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Lessons from Abroad and from Within

 

On the 12-hour flight home, everything hits me. On the loudspeaker, the pilot speaks first in English, then in Italian. I focus on the rise and fall of his syllables; try to pick out the few Italian words I can identify. I have spent the last three or four weeks itching to go home, aching with homesickness in a way I have never experienced. Even the magic of Christmas in Rome with my parents was dulled by my homesickness. And now, on this plane, the clouds trailing in wisps thousands of feet below me, I feel torn. It’s difficult to reconcile the many definitions of “home” in my head.

 

I spent four months embarking that adventure of a lifetime that so many SCU junior and seniors undertake: study abroad. I studied in Barcelona, the loud, glimmering metropolis of the Mediterranean Sea, tucked in the northeastern region of Spain. I had heard the clichés over and over: “Oh, study abroad is great. You learn so much about yourself,” and blah blah blah. I arrived thinking I’m lucky that I already know myself.

 

Then again, we must ask ourselves what it means to know the self. I believed, foolishly, that having an understanding of my passions and a rough vision for my life equated knowing myself. As if there was not more of me to discover, more of my heart to reveal itself in the face of cultural differences, unforeseen challenges, and the awe of travel and immersion.

 

In my whirlwind four months in Spain, I realized that I could know myself more thoroughly by better knowing the world around me. When I opened myself to possibility, the world offered itself to me, unfolding to reveal great narratives of culture, history, and real people, all these things pregnant with the potential to educate me.

 

This time helped me to recognize that having questions about your faith is okay. Doubting everything, in fact, is okay. I have always considered myself Catholic, but have, in the past few years, had increasing questions about what it means to be Catholic, and also what I might learn from other faiths and traditions. Spain is, of course, one of the most Catholic countries in the world, where almost 70 percent of the population identifies as Catholic. Still, in my time abroad, I was exposed to the rich history of Islam in the Iberian Peninsula, I met people of varying faith backgrounds, and became friends with a number of people who are not religious at all. In addition, I was exposed to the epitome of Catholicism, touring some of the oldest, most exquisite cathedrals and basilicas in the world, learning about the nuances of Catholic history in Europe, and even attending Pope Francis’ Christmas address at Saint Peter’s Square in Rome.

 

It was not until my return, perhaps, that I realized how spiritual my time abroad had been for me. And in reflection, it was not these diverse religious encounters or even the exposure to great symbols of Catholicism that made the experience particularly fruitful. It was simpler than that. It was purely my being in the world. The deep friendships I formed. My heightened sense of responsibility and independence. My wonder at everything in its novelty. My uninhibited freedom. These things made my experience profoundly spiritual, and charged with meaning. These things fulfilled the cliché prophecy I had shrugged off just months before... I learned so much about who I am and who I want and need to be in the world. And most importantly, I encountered the divine in all these things. It’s okay that I am still full of questions and doubts. I wasn’t seeking God or spiritual answers when I went abroad. But I found that God made Himself known to me in a thousand ways. Just as I believe one can learn about the self by learning about the world, I believe learning about the self can lead to learning about God.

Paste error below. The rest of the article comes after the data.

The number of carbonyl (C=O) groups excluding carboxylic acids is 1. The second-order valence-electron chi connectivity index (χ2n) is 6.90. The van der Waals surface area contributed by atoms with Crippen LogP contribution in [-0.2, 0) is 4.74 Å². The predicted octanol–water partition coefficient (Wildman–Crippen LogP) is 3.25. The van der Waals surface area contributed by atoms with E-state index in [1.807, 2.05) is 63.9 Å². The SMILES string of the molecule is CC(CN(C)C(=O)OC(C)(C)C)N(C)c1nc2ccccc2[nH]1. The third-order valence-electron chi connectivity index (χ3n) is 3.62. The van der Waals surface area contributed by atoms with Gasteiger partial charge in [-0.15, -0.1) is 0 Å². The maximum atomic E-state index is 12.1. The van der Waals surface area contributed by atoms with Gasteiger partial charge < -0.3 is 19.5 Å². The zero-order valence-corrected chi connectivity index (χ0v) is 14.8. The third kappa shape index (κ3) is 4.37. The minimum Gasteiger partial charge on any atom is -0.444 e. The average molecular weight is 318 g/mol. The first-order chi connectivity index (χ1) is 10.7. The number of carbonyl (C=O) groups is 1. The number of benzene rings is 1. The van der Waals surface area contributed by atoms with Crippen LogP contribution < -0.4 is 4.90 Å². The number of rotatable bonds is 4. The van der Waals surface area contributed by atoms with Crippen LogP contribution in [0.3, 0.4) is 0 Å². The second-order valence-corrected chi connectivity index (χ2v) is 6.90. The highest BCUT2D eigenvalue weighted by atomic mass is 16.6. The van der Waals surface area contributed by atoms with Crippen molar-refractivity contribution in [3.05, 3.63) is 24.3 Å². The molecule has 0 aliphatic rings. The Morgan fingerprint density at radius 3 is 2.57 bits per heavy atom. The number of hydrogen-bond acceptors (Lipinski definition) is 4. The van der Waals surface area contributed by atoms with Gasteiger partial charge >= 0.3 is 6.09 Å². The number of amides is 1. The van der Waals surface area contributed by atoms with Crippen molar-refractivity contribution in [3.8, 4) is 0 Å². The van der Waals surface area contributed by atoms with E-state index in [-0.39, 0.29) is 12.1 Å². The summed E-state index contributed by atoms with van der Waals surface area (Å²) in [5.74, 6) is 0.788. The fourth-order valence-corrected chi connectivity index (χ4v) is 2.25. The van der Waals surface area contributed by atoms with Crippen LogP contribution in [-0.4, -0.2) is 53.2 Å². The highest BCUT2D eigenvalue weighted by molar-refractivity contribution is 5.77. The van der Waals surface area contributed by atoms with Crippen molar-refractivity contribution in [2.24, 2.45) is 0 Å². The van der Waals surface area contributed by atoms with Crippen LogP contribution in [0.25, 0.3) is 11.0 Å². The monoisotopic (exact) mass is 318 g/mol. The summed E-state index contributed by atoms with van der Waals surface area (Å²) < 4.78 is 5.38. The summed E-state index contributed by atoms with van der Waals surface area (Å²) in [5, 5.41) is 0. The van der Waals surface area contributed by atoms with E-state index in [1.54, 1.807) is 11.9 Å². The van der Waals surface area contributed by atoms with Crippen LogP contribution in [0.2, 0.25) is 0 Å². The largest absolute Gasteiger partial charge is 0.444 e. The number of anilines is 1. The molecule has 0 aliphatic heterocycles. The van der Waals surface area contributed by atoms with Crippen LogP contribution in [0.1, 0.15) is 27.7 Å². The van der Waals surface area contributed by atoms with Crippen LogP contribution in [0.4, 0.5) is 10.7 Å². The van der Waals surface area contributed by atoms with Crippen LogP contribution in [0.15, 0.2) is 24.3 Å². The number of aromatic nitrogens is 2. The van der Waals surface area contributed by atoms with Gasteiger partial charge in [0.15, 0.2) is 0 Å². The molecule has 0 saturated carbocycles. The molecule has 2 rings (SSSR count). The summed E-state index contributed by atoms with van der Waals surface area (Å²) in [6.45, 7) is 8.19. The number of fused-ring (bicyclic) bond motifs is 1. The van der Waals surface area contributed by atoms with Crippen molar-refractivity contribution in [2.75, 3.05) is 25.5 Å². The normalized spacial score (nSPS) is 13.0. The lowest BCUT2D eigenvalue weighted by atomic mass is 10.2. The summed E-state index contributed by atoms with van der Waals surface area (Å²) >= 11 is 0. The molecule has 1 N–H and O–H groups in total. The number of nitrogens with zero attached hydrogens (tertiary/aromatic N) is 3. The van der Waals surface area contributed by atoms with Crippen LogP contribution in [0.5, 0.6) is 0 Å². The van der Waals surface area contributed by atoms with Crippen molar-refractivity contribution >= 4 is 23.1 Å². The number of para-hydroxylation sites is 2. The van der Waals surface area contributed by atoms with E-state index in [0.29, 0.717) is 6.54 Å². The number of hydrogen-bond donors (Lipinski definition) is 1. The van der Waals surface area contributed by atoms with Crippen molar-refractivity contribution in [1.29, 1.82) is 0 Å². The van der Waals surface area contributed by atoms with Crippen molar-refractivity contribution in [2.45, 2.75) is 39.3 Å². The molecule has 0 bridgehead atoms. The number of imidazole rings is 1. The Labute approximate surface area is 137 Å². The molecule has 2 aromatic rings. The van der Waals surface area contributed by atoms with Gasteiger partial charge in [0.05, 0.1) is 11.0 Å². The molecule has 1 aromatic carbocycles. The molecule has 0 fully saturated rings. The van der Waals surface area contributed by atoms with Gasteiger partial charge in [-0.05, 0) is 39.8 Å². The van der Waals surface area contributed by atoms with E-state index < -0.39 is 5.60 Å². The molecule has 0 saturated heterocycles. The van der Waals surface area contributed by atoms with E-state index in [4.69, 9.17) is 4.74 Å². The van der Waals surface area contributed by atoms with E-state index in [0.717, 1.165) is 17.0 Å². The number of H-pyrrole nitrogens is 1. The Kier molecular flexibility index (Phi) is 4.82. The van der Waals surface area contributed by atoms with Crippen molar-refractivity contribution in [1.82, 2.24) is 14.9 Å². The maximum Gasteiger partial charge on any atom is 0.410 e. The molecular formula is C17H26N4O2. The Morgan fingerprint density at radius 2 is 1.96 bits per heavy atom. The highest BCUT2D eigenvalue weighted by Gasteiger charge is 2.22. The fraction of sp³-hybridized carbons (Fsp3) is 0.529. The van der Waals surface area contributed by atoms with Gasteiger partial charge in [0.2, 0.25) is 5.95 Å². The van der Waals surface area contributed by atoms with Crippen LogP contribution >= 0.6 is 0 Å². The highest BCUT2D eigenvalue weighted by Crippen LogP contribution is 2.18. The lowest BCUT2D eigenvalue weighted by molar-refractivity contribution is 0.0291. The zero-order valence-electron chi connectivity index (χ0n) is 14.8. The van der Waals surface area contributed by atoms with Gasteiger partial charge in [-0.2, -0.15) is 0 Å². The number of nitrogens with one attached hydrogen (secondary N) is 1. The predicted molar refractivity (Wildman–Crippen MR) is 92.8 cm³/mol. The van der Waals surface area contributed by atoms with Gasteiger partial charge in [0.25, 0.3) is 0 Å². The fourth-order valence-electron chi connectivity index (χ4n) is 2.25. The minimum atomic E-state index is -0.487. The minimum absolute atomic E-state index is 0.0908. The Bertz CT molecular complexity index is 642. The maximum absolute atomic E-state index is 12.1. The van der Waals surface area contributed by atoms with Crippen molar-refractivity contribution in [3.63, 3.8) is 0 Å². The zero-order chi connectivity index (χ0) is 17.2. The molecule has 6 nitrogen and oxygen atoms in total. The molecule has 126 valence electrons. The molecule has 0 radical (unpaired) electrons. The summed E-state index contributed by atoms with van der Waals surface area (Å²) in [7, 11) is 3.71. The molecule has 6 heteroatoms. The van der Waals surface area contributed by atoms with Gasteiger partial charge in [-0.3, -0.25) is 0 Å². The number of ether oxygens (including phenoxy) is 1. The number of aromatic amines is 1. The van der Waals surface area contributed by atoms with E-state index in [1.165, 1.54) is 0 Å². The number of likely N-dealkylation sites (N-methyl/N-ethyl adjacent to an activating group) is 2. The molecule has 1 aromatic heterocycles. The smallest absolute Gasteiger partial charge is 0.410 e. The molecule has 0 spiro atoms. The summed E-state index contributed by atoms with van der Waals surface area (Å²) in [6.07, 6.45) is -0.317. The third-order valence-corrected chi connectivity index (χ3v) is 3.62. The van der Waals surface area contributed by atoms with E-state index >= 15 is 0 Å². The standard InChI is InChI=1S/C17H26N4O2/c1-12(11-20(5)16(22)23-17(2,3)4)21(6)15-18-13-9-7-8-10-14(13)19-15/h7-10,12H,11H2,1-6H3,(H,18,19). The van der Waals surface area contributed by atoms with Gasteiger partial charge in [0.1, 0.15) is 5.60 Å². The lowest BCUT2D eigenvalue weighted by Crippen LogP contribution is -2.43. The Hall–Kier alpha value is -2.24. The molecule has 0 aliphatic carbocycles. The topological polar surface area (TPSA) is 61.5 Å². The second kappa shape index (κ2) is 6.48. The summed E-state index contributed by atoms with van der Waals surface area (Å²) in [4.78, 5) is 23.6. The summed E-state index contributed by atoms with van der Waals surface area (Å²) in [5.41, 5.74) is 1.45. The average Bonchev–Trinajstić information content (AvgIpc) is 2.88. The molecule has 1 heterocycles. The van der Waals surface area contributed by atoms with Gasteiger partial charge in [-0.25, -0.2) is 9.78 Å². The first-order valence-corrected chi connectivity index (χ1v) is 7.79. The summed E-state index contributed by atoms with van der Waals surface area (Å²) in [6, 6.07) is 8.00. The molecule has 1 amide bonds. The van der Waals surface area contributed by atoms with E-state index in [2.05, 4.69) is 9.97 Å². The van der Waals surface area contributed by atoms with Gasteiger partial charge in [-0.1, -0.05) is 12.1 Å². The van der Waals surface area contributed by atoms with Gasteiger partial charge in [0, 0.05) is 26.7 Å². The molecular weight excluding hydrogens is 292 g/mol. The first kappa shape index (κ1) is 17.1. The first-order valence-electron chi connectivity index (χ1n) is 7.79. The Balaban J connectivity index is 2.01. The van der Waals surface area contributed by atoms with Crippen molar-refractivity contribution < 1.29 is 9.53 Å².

Returning now is strange. The essence of bittersweet. Having been so homesick near the end of my trip, I am excited to return. Yet at 30,000 feet, I realize now that I had made a home in Barcelona among the people and the places I had come to cherish. I am divided, aware that I will soon feel homesick in a new way.

 

Santa Clara is as beautiful and lively as ever. My friends and I are equally thrilled at our reunion. I try to settle back in, but it is an odd sensation being in a place that seems essentially unchanged while I have undergone some kind of renaissance. 

 

It is important to remind yourself that although travel helps awaken the mind and spirit, you can experience God everywhere and in every season of life. Saint Ignatius of Loyola, the man whom we can thank for our value-based Jesuit education, knew this well. One of the central tenets of Ignatian spirituality, in fact, is finding God in all things. Returning from this adventure and settling back into my life at SCU, I find it comforting and exciting to know this is possible.

 

Indeed, the ways in which I was learned about myself and about God while abroad are accessible everywhere. You can form and maintain deep friendships anywhere if you are open and committed. You can take hold of your sense of responsibility and independence always. You can experience wonder in that which is novel and in that which is familiar. You can experience uninhibited freedom by your own choice. 

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